8 Unexpected Items That Contain Animal By-Products

To live a vegetarian or a vegan lifestyle, consumers need to read more than grocery labels.

(Photo: Flickr)

Jun 7, 2015· 3 MIN READ
Samantha Cowan is an associate editor for culture.

When purchasing a pair of leather shoes, it’s difficult for a consumer not to be aware that the footwear is made from animal hide. Because leather is something a shopper can see and feel, it’s easy to avoid if you’re trying to cut out all animal by-products. But when you’re attempting to go full-on vegan—in diet and in lifestyle—a number of products are less obvious. A variety of foods and cosmetics sneak in animal fat, glands, scales, or milk without making those ingredients clear to customers.

So, Why Should You Care? Aside from the “ick” factor in some of these items, consumers deserve to know what they’re buying. Factory farming has long arms, and shoppers are potentially supporting a big business they detest because brands don’t list their ingredients or do so without revealing how they’re derived. Between 30 and 45 percent of a slaughtered animal is rendered inedible and used in nonfood items, according to the U.S. Department of Agriculture.

Some ingredients are more obvious than others, but most home products don’t like to advertise that they’re using animal parts to make their lotion creamy or their school supplies waxy. Even if the ethics don’t bother consumers, they still might prefer not to rub a beaver’s bottom all over their body.

A Manicure That Sparkles Like the Sea

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The shimmer in nail polish has to come from somewhere, and in many cases, it comes from shattered fish bones referred to in the beauty industry as “pearl essence.” There are loads of vegan options, using aluminum, that can create a shiny, iridescent veneer. Shoppers attempting to keep fish off their fingertips might want to do a little research before buying drugstore brands; polish labels are minuscule and practically impossible to read.

Cat Got Your Instrument

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Musical instruments have a long history of using animal products to make up bits and pieces of violins, guitars, and pianos. While newer instruments switch out banned ivory for plastic, the non-vegan catgut—a strengthening cohesive—helps create durable strings for instruments such as the violin, the viola, and the upright bass. Before you get too grossed out, catgut isn’t made from household felines; it comes from the intestines of other animals, most often sheep or goats.

What Latex and Lambskin Have in Common

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Both aren’t vegan. Most regular latex condoms contain casein, which is made from milk protein and acts as a lubricant. Some also contain glycerin, which is often made from animal fat. But when it comes to condoms, vegans don’t need to find alternative methods of contraception. Glyde brand offers a vegan product, and in the wise words of PETA, safety first: “If you don’t have certified vegan condoms, sex with any condom is better than sex with no condom.”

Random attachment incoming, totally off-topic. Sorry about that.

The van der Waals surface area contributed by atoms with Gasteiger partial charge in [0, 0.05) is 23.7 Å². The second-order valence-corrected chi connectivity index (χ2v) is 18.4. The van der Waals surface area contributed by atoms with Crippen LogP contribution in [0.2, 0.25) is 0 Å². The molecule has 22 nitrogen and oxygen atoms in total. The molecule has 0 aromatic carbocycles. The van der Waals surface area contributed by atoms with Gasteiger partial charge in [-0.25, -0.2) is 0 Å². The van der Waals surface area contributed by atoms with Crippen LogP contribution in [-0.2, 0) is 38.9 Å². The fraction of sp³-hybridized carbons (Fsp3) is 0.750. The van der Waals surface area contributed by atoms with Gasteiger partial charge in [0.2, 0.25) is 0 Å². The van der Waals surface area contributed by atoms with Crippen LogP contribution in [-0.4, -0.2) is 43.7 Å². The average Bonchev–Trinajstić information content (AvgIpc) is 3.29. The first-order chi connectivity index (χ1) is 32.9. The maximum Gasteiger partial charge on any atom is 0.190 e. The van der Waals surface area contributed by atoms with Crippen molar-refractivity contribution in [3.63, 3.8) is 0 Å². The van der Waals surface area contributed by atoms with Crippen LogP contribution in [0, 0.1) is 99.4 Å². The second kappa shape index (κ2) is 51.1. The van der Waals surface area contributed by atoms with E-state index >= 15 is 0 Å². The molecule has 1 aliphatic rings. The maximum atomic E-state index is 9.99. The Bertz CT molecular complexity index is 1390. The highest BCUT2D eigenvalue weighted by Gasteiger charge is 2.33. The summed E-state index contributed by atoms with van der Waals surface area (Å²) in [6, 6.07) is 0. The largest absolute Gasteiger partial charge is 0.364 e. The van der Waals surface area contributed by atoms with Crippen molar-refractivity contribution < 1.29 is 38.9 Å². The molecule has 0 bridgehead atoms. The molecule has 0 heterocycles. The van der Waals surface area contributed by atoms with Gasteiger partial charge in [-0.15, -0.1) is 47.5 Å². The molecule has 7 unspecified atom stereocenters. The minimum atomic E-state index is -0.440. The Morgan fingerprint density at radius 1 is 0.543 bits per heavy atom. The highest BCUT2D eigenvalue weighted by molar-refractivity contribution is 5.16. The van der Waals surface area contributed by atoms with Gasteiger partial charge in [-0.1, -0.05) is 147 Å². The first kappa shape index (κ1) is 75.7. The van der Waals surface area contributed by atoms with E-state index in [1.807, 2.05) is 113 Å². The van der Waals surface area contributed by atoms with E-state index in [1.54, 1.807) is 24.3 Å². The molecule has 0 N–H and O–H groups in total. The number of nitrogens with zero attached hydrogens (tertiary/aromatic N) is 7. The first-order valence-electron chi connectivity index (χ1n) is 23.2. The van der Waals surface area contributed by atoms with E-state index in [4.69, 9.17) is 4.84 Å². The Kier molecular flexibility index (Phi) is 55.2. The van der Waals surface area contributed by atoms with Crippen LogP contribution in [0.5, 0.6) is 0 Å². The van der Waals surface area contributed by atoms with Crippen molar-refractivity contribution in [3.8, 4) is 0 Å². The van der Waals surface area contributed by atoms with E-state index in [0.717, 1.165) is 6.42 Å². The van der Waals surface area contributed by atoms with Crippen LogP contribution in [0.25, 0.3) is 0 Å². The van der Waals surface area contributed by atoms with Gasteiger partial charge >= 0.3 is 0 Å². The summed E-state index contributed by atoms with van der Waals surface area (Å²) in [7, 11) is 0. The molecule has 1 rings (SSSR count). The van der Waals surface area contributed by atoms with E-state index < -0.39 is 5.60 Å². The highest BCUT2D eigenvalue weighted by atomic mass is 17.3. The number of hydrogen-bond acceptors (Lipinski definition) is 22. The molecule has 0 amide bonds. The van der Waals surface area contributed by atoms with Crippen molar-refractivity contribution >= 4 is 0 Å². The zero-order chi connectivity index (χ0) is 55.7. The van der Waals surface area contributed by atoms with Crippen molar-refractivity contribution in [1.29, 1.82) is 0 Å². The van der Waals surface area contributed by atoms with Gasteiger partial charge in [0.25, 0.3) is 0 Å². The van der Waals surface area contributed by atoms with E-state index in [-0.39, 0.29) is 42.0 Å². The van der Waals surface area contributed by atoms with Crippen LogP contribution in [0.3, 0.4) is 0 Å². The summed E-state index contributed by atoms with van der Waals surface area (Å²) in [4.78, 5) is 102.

Signature Fragrance Leaves Behind Notes of Animal

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On scents like Yves Saint Laurent’s Opium, shoppers might notice that the description mentions notes of castoreum along with plum and tangerine. While plum and tangerine are easily identifiable fruits, the former is not as widely known. Castoreum derives from a beaver’s castor sack, located between the pelvis and the tail. A beaver’s behind apparently smells a bit like vanilla, and the ingredient provides a musky aroma. Ethical alternatives to castoreum are available, but most perfumeries just list the “notes”—and if they’re not promoting the product as animal-friendly, that’s most likely because it’s not.

Not Quite Picture-Perfect

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That natural paintbrush you dip in watercolors for a dreamy sunset or in acrylic paint to decorate a flowerpot is made with real hair—plucked from a horse, a badger, an ox, a goat, a squirrel, or sable, depending on its intended use. Different animal hair types match up with alternative forms of paint to create the perfect picture. For a more compassionate way to apply paint to canvas or blush to cheek, synthetic brushes are a better bet.

Grocery Bags: Not Just Filled With Meat but Made With It Too

In case you needed another excuse to switch to reusable bags, not only are they better for the environment but they don’t contain cow parts. The “slip agent” in plastic bags that allows them to easily separate from each other derives from stearic acid, which is made from beef fat.

Hair Care With a Side of Animal Fat

Shampoo, conditioners, lotions, body scrubs—loads of personal care and beauty products contain components, including vitamin B and glycerides, that are commonly derived from animal fat. Many can be made from plant protein too. As cruelty-free has become increasingly popular, many brands, including Alba Botanica and Earth Science, are going with plant-based options.

(Photos: Getty Images; Flickr)

A Reason to Go With Colored Pencils

The scent of a fresh pack of Crayolas can transport an adult back to grammar school. But that nostalgic smell might make noses wrinkle now. The waxy scent comes from stearic acid, or beef tallow, which gives crayons their waxy consistency and smell.